Category Archives: Amsterdam

Happy International Cat Day!


Do cats deserve a day of their very own in the international calendar? Of course they do. A couple of years ago, wandering art museums in Amsterdam and Haarlem, I wrote about the many dogs that appear in Dutch paintings.  I mused that for me, the dogs served as a window into long-ago times and places.  Cats are the same. It’s hard to identify with people wearing heavy black robe-like garments relieved only by starched white ruffs and collars. But  these same people had pets they loved.  The cat above, looking out at the world from the safety of her person’s lap, has the same smug look as any cat of mine. I can understand people who appreciate their feline friends enough to immortalize them in art.


Cats in Dutch paintings are often up to no good.  The one above is about to make off with a plucked bird while the unsuspecting housewife is looking the other way.


Cats often gaze longingly at the food artfully arranged in Dutch still life paintings, and they add some “life” to still lifes that consist mainly of dead animals ready to be consumed.


Children have always liked cats.  This ceramic pet, complete with a bib and abandaged leg, sits in the now-quiet nursery at Wightwick Manor, a wonderful Arts and Crafts home in England. He looks a little anxious. I have a feeling his broken ear and broken paw happened when he got tossed across the nursery in some long-ago game.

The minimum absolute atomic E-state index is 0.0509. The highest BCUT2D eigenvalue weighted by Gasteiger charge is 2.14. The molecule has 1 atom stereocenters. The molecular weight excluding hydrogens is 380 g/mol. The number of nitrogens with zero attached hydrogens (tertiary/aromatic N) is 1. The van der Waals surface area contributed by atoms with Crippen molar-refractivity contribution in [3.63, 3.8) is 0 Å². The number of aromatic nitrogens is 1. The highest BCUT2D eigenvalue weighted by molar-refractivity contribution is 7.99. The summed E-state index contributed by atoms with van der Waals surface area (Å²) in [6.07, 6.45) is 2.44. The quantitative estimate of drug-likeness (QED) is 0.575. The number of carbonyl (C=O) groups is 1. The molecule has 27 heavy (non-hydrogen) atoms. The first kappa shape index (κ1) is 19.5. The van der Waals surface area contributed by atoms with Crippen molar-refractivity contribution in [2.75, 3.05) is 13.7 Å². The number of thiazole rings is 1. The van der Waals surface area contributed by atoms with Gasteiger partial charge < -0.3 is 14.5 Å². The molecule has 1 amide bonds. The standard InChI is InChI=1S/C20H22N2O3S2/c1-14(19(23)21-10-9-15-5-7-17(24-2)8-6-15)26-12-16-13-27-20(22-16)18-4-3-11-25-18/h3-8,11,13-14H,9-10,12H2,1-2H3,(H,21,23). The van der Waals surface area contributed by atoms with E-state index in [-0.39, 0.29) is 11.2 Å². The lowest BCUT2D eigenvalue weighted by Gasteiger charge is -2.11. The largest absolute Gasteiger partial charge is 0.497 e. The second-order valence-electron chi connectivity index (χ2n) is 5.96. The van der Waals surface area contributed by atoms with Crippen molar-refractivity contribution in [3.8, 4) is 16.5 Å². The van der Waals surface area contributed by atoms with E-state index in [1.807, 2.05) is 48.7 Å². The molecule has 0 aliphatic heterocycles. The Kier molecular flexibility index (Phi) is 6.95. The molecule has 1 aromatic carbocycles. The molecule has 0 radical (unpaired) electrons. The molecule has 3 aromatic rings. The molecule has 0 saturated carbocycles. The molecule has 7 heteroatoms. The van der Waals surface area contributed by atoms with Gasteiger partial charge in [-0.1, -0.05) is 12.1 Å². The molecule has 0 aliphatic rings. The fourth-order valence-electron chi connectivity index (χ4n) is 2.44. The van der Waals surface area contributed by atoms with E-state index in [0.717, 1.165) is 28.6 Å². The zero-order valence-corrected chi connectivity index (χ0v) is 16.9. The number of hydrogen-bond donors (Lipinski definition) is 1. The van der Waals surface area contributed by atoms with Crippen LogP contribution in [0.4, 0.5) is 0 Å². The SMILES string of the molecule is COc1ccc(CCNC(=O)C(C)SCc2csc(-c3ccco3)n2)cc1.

I have a soft spot for all cats, but especially for the calico and tabby  varieties. They remind me of the pair that patiently wait for me at home.


Of course I’m always on the lookout for friendly cats on my travels. This handsome fellow was in York, England.


What about big cats? I love them too.  The fierce creature above is on an exterior wall of the very grand Pitti Palace in Florence.


Chatsworth House in England has a pair of regal lions who lord it over the Sculpture Gallery. I think part of our fascination with big cats is that we feel we understand them just a bit, especially if we live with their small domesticated relatives. Our pet cats give us a little insight into both long-ago places and wild places on this earth.